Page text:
Today’s entry touches on a big question: How much should students be used / ministered to within their own collegiate context, and how much should we point them toward and bring them into the greater world apart from their campus?
Any ministry has to choose how – and how much – they’ll point students to activity, relationships, and learning that go beyond their collegiate environment. But they also have to decide how specifically they should disciple students within their actual, very distinct collegiate lives – as lived out in dorms and classrooms and organizations and friend-circles.
[This just in: DON’T miss J.D. Greear’s analysis of this issue from students’ point of view, that he blogged just today! He’s the pastor of Summit Church, a large church in a very collegiate environment – the North Carolina Triangle. And he arrives at a unique model that certainly falls between these poles. (Hat tip: Phillip Bethancourt)]
On the one hand, many college ministries want to encourage students to plug into local churches, to participate in off-campus service, and to live Christianly among their families, workplaces, and others who don’t attend school with them. Each of these areas is outside the “collegiate community.” Further, one of our major jobs as college ministers has to be preparing students for successful transition to their young adult years.
So, to accomplish any of these aims, ministries have to “drag students out of their collegiate setting” – either bodily or at least in the discussions they pursue.
The most polarized ministries in this direction don’t segregate collegiate impact at all, instead assimilating students into a larger ministry – with youth or young adults, or even an entirely intergenerational group. Yes, it’s usually churches that do this. But other kinds of ministries can come close to this pole, when their ministry pulls students out of their collegiate lives into a “Christian enclave” – even if that “enclave” is on campus!
On the other hand, college campuses often look very different than even the neighborhoods in which they’re found, and students’ lives are often lived very differently than even the non-students who live next door. Whether we personally like that setup or not, this situation could indicate a need to serve students primarily on their own terms and on their own turf.
Those who fall on the Incubation side of this spectrum might argue something like this: The main goal is helping students grow in Christ, and an incubation approach maximizes that opportunity. By teaching students to live for Jesus within their own world, we’re setting them up to do the same thing in every “world” in which they find themselves. This is a hinge moment, when the stakes are high and spiritual growth (or decline) can be rapid. So it makes sense to limit ourselves to the training ground of their collegiate environments – especially since students, as citizens of these communities, are therefore “outsiders” anywhere else.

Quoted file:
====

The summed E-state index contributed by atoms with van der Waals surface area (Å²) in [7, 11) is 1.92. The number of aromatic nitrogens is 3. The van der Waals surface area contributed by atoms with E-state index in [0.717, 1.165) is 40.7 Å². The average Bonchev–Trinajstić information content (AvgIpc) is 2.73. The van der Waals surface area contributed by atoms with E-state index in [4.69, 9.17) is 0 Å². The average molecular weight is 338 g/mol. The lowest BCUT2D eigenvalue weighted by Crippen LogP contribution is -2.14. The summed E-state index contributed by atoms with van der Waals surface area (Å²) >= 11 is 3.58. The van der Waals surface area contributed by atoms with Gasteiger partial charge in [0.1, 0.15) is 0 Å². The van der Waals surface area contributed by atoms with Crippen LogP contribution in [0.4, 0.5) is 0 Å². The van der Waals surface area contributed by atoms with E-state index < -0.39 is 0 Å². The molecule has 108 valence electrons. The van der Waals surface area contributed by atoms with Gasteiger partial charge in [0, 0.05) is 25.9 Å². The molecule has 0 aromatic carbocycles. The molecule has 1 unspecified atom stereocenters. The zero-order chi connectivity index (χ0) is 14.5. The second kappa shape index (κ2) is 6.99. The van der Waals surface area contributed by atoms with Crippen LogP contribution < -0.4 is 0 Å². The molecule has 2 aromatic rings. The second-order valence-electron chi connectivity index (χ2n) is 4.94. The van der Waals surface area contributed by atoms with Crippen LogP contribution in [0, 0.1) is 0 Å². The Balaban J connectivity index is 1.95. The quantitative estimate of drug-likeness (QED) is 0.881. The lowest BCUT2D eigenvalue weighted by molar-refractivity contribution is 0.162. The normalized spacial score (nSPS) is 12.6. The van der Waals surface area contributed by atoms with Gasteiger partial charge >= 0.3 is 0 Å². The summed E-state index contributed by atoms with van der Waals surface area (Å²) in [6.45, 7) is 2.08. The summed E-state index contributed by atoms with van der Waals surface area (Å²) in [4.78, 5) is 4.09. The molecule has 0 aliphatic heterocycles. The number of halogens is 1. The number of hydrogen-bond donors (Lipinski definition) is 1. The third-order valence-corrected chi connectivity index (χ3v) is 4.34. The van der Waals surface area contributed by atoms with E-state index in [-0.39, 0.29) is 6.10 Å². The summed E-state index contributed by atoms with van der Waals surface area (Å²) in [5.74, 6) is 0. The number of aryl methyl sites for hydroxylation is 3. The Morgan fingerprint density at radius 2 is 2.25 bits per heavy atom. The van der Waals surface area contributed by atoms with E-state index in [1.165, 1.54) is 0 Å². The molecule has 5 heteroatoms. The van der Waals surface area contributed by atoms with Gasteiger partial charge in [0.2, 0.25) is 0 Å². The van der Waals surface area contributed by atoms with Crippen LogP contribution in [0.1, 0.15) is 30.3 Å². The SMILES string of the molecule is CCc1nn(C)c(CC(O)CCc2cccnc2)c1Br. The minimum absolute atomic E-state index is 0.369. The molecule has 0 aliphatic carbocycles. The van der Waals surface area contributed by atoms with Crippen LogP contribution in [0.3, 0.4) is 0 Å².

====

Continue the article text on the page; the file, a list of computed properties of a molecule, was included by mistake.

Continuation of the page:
The most polar in this camp include the many ministries that do very little to point students off-campus, including to local churches. Likewise, even some church-based ministries may function in ways that keep students entirely in collegiate environments, even if they do happen to drive (or walk) to the church once a week.
notes & questions
- If you want more on this, I encourage you to read “The Surprisingly Unmissional Approach to College Ministry,” where I point back to this discussion in Reaching the Campus Tribes. The comments on that post really illustrated these issues – and struggling with the tension – well.
- Which pole do you lean toward? Or do you fall somewhere in between? Why?
- What if we just tried to do both sides really well? Is that even possible?
- Do any issues here “trump” others? For instance, is a successful post-college transition more important to aim for than helping students be academically faithful now? Is it more vital to let students learn ministry by leading each other, or to learn intergenerationality through being led by adults? Tricky stuff!